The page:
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Marijuana ads: Savior for the newspaper business?
Where medical marijuana is legal, newspapers are seeing a big jump in ad revenue, thanks to pot-related businesses. Is this good or bad for journalism?
Pullout guides about medical marijuana have proven very profitable for some Colorado newspapers.
Pullout guides about medical marijuana have proven very profitable for some Colorado newspapers.
Colorado Springs Independent
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ewspapers have fallen on hard times, but in some states they are receiving a surprise "revenue blessing" — ad sales connected to medical marijuana. "This is certainly one of the fastest growing industries we've ever seen come in," says Scott Tobias, president of alternative weekly publisher Village Voice Media, as quoted in The New York Times. In Colorado, where voters approved medical marijuana in 2000, the company's Denver paper now gets 40 percent of its classified ad money from pot-related businesses. Its publications in California have seen significant jumps, too. Could marijuana help "save" local papers, or is becoming dependent on such a controversial industry bad for journalism?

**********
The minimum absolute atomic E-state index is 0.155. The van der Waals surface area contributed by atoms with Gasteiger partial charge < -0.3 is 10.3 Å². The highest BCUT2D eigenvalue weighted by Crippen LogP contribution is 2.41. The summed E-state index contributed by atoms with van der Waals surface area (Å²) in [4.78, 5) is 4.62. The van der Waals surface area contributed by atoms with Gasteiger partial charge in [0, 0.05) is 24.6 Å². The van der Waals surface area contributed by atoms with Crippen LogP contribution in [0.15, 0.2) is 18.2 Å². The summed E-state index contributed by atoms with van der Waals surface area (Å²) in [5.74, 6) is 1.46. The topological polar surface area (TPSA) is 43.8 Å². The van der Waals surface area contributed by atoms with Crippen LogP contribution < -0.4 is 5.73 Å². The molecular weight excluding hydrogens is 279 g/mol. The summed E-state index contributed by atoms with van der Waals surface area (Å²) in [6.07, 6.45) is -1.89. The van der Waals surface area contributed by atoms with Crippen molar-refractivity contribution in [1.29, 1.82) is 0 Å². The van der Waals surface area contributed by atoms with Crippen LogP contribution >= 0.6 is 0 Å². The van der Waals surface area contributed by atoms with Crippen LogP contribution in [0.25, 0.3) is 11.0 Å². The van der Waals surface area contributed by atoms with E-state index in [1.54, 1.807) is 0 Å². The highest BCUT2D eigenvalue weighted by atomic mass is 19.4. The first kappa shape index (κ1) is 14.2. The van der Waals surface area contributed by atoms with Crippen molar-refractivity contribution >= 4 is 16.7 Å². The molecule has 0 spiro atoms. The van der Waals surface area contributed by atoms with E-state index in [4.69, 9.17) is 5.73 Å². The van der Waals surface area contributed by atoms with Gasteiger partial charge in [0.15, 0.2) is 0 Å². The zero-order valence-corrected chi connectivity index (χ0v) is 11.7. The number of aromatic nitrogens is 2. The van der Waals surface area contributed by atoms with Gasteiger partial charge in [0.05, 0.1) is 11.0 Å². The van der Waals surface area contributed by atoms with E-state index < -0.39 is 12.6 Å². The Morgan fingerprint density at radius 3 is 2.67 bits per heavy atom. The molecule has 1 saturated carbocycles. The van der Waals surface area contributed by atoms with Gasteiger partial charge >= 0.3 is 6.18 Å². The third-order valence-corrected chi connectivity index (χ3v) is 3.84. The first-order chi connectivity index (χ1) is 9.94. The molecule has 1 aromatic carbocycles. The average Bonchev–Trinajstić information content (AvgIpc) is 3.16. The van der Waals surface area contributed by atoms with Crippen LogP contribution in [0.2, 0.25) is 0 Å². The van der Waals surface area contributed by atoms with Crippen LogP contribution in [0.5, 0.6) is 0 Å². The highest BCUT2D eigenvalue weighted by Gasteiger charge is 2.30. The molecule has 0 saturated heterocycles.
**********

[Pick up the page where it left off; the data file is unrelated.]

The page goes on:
Yes, this is good for papers — and journalists: This ad windfall is "golden," says Alex Alvarez at Mediabistro.com. Not only does it help local papers in the 14 states that permit marijuana use for certain health reasons but it "helps create new jobs within the industry as well." And as an "added bonus" to those who enjoy clever wordplay, "marijuana makes for great puns."
"Marijuana will save local newspapers (maybe)"


No, these ads could slant news coverage: I hate to kill everyone's buzz, says Clay Waters at NewsBusters, but in the very least, we need to "question whether such massive advertising for a controversial product could influence a newspaper's journalism." It could be hard for editors and reporters to cover opposition to medical marijuana fairly when they know their paper's "bottom line" — and their jobs — could hang in the balance.
"As newspapers inhale cash from medical marijuana ads, NY Times skips usual ethics questions"

Beware — the ads may turn off readers: "Dollars are always appealing," says Sacramento magazine publisher Mike O'Brien, as quoted at KCRA.com. But some publications — like ours — won't run these ads. Papers exist to serve their audience, and any publication that tries to grab a share of marijuana's advertising bounty will damage its credibility with conservative readers.
"15 percent of News & Review's ads for medical pot"

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